These sides of activism, inside and outside, should be mutually reinforcing, should be, if I can use a cliche, two sides of the same coin, but now it seems like they are different worlds with each observing the other warily from a distance. And every bit of lobbying and campaigning, every rally-driven demand, is weaker for it.

Yes, there have been victories, have been successes, and don't think for even an instant that I am denigrating the efforts of oh so many people or any of what has been achieved. But I can't help but be distressed by how many of those efforts have been aimed at preventing losses of what has been gained in years past by movements of years past rather than on going further, gaining more. We need to do better. We can do better.

I will leave you with this: I am hardly the first to raise the idea of the lack of an over-arching message among progressives, which simply means that others have noted the same atomized nature of our efforts that I am critiquing here, except that I see it as a lack of a feeling of connection, a lack of a feeling that despite our particular focuses, we are family, we are of the same tribe, even if the connection lies more in convictions than any outward sign.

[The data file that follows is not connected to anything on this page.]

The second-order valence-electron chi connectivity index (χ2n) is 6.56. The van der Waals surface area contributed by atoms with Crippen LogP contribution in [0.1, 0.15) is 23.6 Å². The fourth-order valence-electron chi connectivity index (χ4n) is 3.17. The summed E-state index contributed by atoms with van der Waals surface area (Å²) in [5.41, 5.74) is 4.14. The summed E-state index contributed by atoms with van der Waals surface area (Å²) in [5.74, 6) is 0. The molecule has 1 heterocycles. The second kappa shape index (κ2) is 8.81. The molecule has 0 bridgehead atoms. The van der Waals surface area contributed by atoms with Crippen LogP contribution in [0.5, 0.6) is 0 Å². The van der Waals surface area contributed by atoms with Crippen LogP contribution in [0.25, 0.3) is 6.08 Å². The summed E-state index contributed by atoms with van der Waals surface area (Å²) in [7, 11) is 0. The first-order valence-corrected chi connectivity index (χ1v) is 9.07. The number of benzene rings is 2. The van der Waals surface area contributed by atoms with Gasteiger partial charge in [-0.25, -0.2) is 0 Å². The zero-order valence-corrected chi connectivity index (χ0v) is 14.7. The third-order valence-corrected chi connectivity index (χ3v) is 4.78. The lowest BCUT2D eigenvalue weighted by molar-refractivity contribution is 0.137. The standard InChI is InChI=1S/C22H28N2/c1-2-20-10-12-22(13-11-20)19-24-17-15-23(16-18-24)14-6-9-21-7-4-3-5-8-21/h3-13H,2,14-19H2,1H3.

So for your consideration I offer my over-arching message for progressives: Justice, compassion, and community. That’s what we - all of us - are about, that is what we - all of us - believe in. Every political action you take or for that matter anyone takes, whether inside or outside, is a reflection of one or more of those principles. Realize how as you are in one particular effort, you are a single strand, one of multiple strands that very much need to be woven together to make a capital M movement far stronger than the sum of its parts.

One more very important piece of advice: Do not repeat the mistakes of the past. I'm sure you won't repeat my generation's mistakes of overconfidence, but don't repeat the mistakes of other generations. Don't slice away your friends and supporters in a foolish attempt to avoid criticism or look "more mainstream" - or, for that matter, more progressive or radical. It will not help you; it never has and it never will, it merely narrows the field of fire for the forces of reaction. And don't divide yourselves into sectarian camps where people are dissed and dismissed for not using quite the preferred language or for having a different focus from you. That way lies madness and the death of dreams.